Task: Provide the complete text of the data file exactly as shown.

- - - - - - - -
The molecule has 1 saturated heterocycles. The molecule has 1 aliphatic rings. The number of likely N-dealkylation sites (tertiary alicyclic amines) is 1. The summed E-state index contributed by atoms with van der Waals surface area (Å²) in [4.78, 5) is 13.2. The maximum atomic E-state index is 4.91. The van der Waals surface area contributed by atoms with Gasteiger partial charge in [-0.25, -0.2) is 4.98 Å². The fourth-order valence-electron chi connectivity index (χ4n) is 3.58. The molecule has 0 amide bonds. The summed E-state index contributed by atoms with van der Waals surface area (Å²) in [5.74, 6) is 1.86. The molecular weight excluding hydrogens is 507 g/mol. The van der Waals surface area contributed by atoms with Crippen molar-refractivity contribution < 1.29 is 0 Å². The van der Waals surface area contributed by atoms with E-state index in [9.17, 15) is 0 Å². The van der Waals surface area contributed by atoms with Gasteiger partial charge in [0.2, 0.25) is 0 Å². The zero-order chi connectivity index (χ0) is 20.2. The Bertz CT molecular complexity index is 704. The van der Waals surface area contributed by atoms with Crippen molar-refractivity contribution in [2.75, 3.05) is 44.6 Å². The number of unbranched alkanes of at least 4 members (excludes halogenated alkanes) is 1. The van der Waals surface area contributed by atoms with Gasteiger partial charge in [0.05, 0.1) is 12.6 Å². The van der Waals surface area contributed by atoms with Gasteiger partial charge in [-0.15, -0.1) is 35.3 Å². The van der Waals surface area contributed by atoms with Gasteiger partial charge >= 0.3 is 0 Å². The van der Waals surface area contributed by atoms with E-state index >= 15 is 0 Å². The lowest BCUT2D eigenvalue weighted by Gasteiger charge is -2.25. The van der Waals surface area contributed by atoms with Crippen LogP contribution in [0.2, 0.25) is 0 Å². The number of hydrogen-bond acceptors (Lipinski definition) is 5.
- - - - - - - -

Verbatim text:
The molecule has 1 saturated heterocycles. The molecule has 1 aliphatic rings. The number of likely N-dealkylation sites (tertiary alicyclic amines) is 1. The summed E-state index contributed by atoms with van der Waals surface area (Å²) in [4.78, 5) is 13.2. The maximum atomic E-state index is 4.91. The van der Waals surface area contributed by atoms with Gasteiger partial charge in [-0.25, -0.2) is 4.98 Å². The fourth-order valence-electron chi connectivity index (χ4n) is 3.58. The molecule has 0 amide bonds. The summed E-state index contributed by atoms with van der Waals surface area (Å²) in [5.74, 6) is 1.86. The molecular weight excluding hydrogens is 507 g/mol. The van der Waals surface area contributed by atoms with Crippen molar-refractivity contribution < 1.29 is 0 Å². The van der Waals surface area contributed by atoms with E-state index in [9.17, 15) is 0 Å². The van der Waals surface area contributed by atoms with Gasteiger partial charge in [0.2, 0.25) is 0 Å². The zero-order chi connectivity index (χ0) is 20.2. The Bertz CT molecular complexity index is 704. The van der Waals surface area contributed by atoms with Crippen molar-refractivity contribution in [2.75, 3.05) is 44.6 Å². The number of unbranched alkanes of at least 4 members (excludes halogenated alkanes) is 1. The van der Waals surface area contributed by atoms with Gasteiger partial charge in [0.05, 0.1) is 12.6 Å². The van der Waals surface area contributed by atoms with Gasteiger partial charge in [-0.15, -0.1) is 35.3 Å². The van der Waals surface area contributed by atoms with Gasteiger partial charge >= 0.3 is 0 Å². The van der Waals surface area contributed by atoms with E-state index >= 15 is 0 Å². The lowest BCUT2D eigenvalue weighted by Gasteiger charge is -2.25. The van der Waals surface area contributed by atoms with Crippen LogP contribution in [0.2, 0.25) is 0 Å². The number of hydrogen-bond acceptors (Lipinski definition) is 5.